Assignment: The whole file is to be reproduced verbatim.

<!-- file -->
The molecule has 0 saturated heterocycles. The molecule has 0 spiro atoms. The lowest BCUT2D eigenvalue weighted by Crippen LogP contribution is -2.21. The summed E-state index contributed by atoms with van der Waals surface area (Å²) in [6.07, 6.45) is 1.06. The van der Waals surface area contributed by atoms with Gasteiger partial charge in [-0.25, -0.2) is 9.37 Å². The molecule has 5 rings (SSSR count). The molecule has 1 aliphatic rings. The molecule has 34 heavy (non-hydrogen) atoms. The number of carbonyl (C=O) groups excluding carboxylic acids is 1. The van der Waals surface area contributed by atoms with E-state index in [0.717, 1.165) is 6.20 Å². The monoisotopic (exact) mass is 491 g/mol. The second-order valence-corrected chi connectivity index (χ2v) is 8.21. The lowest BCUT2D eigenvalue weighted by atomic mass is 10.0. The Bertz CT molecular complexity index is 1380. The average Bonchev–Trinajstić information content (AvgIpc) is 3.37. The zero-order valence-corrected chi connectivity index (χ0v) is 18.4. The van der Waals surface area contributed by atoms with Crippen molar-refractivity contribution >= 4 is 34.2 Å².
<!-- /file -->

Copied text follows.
The molecule has 0 saturated heterocycles. The molecule has 0 spiro atoms. The lowest BCUT2D eigenvalue weighted by Crippen LogP contribution is -2.21. The summed E-state index contributed by atoms with van der Waals surface area (Å²) in [6.07, 6.45) is 1.06. The van der Waals surface area contributed by atoms with Gasteiger partial charge in [-0.25, -0.2) is 9.37 Å². The molecule has 5 rings (SSSR count). The molecule has 1 aliphatic rings. The molecule has 34 heavy (non-hydrogen) atoms. The number of carbonyl (C=O) groups excluding carboxylic acids is 1. The van der Waals surface area contributed by atoms with E-state index in [0.717, 1.165) is 6.20 Å². The monoisotopic (exact) mass is 491 g/mol. The second-order valence-corrected chi connectivity index (χ2v) is 8.21. The lowest BCUT2D eigenvalue weighted by atomic mass is 10.0. The Bertz CT molecular complexity index is 1380. The average Bonchev–Trinajstić information content (AvgIpc) is 3.37. The zero-order valence-corrected chi connectivity index (χ0v) is 18.4. The van der Waals surface area contributed by atoms with Crippen molar-refractivity contribution >= 4 is 34.2 Å².